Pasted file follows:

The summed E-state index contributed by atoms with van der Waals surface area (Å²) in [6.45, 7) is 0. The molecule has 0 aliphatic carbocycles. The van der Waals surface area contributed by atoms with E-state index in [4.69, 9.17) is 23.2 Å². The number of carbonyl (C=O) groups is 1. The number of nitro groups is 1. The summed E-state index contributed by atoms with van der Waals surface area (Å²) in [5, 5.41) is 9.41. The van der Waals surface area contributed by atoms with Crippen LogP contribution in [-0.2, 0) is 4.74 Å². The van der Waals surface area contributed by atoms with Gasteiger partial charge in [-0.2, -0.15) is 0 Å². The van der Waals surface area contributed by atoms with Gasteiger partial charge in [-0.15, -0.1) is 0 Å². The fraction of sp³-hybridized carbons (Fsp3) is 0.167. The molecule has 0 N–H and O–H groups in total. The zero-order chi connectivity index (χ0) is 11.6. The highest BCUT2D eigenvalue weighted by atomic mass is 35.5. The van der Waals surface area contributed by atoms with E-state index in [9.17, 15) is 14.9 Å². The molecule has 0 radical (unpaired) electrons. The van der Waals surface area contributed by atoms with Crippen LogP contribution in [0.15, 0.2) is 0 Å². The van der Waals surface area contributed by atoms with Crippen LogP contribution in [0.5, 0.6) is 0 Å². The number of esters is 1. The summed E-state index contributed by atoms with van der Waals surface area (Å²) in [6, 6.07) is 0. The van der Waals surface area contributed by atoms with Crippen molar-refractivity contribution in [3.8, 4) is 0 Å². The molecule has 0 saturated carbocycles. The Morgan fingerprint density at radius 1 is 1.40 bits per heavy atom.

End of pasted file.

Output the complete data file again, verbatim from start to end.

The summed E-state index contributed by atoms with van der Waals surface area (Å²) in [6.45, 7) is 0. The molecule has 0 aliphatic carbocycles. The van der Waals surface area contributed by atoms with E-state index in [4.69, 9.17) is 23.2 Å². The number of carbonyl (C=O) groups is 1. The number of nitro groups is 1. The summed E-state index contributed by atoms with van der Waals surface area (Å²) in [5, 5.41) is 9.41. The van der Waals surface area contributed by atoms with Crippen LogP contribution in [-0.2, 0) is 4.74 Å². The van der Waals surface area contributed by atoms with Gasteiger partial charge in [-0.2, -0.15) is 0 Å². The van der Waals surface area contributed by atoms with Gasteiger partial charge in [-0.15, -0.1) is 0 Å². The fraction of sp³-hybridized carbons (Fsp3) is 0.167. The molecule has 0 N–H and O–H groups in total. The zero-order chi connectivity index (χ0) is 11.6. The highest BCUT2D eigenvalue weighted by atomic mass is 35.5. The van der Waals surface area contributed by atoms with E-state index in [9.17, 15) is 14.9 Å². The molecule has 0 radical (unpaired) electrons. The van der Waals surface area contributed by atoms with Crippen LogP contribution in [0.15, 0.2) is 0 Å². The van der Waals surface area contributed by atoms with Crippen LogP contribution in [0.5, 0.6) is 0 Å². The number of esters is 1. The summed E-state index contributed by atoms with van der Waals surface area (Å²) in [6, 6.07) is 0. The van der Waals surface area contributed by atoms with Crippen molar-refractivity contribution in [3.8, 4) is 0 Å². The molecule has 0 saturated carbocycles. The Morgan fingerprint density at radius 1 is 1.40 bits per heavy atom.